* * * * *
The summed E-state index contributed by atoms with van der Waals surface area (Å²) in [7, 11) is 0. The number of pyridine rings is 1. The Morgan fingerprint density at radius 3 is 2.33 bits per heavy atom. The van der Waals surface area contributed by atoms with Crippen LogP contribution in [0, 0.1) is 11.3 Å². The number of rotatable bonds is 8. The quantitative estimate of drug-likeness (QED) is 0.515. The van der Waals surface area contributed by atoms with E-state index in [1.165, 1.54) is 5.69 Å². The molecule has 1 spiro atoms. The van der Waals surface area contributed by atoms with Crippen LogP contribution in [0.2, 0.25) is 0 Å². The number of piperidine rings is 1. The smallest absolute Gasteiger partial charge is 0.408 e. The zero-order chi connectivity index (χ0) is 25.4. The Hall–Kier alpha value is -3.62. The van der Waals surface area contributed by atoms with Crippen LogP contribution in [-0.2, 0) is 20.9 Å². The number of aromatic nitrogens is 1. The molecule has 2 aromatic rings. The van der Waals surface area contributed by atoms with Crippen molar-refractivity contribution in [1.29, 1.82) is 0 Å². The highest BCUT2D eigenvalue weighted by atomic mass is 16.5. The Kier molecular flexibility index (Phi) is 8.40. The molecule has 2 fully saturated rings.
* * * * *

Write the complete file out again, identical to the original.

The summed E-state index contributed by atoms with van der Waals surface area (Å²) in [7, 11) is 0. The number of pyridine rings is 1. The Morgan fingerprint density at radius 3 is 2.33 bits per heavy atom. The van der Waals surface area contributed by atoms with Crippen LogP contribution in [0, 0.1) is 11.3 Å². The number of rotatable bonds is 8. The quantitative estimate of drug-likeness (QED) is 0.515. The van der Waals surface area contributed by atoms with E-state index in [1.165, 1.54) is 5.69 Å². The molecule has 1 spiro atoms. The van der Waals surface area contributed by atoms with Crippen LogP contribution in [0.2, 0.25) is 0 Å². The number of piperidine rings is 1. The smallest absolute Gasteiger partial charge is 0.408 e. The zero-order chi connectivity index (χ0) is 25.4. The Hall–Kier alpha value is -3.62. The van der Waals surface area contributed by atoms with Crippen LogP contribution in [-0.2, 0) is 20.9 Å². The number of aromatic nitrogens is 1. The molecule has 2 aromatic rings. The van der Waals surface area contributed by atoms with Crippen molar-refractivity contribution in [1.29, 1.82) is 0 Å². The highest BCUT2D eigenvalue weighted by atomic mass is 16.5. The Kier molecular flexibility index (Phi) is 8.40. The molecule has 2 fully saturated rings.